Specific leaf area: a predictive model using dried samplesVania Torrez A B C F , Peter M. Jørgensen C and Amy E. Zanne D E
A Division of Plant Conservation and Population Biology, Department of Biology, University of Leuven, B-3001 Leuven, Belgium.
B Department of Biology, University of Missouri, St Louis, MO 63108, USA.
C Missouri Botanical Garden, PO Box 299, St Louis, MO 63166, USA.
D Department of Biological Sciences, George Washington University, Washington, DC 20052, USA.
E Center for Conservation and Sustainable Development, Missouri Botanical Garden, St Louis, MO 63166, USA.
F Corresponding author. Email: firstname.lastname@example.org
Australian Journal of Botany 61(5) 350-357 https://doi.org/10.1071/BT12236
Submitted: 7 September 2012 Accepted: 8 May 2013 Published: 14 June 2013
Specific leaf area (SLA; fresh-leaf area/dry mass) describes the amount of leaf area for light capture per unit of biomass invested. The standard protocol is simple; however, it requires recently collected sun-exposed leaves to determine fresh-leaf area, limiting where and which samples can be studied. A protocol to predict SLA for fresh leaves from herbarium-dried leaves was developed from samples collected in a dry forest in Bolivia. Leaf area was measured both fresh and dried on the same leaf samples to generate two general mixed-effects models, varying in their inclusion of the position in the crown where the leaf developed. As a test of the potential generality of the models for other systems, we applied them to samples collected in an oak–hickory forest in Missouri, USA. Both models performed well. A recommended protocol for studies predicting SLA from dry leaves was developed. These predictive models and protocols can extend the temporal, geographic, ecological and taxonomic scope of SLA studies.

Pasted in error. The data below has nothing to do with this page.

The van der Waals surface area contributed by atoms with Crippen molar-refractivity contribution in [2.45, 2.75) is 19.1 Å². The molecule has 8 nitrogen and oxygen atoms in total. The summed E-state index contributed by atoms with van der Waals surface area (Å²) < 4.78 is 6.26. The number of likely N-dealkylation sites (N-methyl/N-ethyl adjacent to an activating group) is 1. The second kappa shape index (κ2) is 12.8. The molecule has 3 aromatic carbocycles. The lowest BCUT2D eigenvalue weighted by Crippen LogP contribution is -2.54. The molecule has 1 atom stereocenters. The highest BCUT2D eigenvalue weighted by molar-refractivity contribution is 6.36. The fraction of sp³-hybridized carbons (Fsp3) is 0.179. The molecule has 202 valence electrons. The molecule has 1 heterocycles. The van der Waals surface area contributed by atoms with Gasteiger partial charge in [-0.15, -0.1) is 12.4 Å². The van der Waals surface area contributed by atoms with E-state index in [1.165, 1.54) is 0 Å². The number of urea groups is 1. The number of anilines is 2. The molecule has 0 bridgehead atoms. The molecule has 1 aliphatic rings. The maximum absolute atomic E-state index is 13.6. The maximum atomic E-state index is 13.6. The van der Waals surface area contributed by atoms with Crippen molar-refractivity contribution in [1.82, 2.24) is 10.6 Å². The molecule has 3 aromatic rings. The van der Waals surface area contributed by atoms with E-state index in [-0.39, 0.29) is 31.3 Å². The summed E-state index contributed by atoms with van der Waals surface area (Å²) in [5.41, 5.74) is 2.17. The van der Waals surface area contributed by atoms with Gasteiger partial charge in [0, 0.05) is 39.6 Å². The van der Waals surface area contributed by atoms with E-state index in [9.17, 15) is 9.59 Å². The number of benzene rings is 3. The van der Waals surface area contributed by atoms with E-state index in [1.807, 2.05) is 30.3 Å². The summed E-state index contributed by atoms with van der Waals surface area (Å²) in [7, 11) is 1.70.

Additional keywords: Bolivia, dry forest, herbarium specimens, leaf traits, mixed-effects models.
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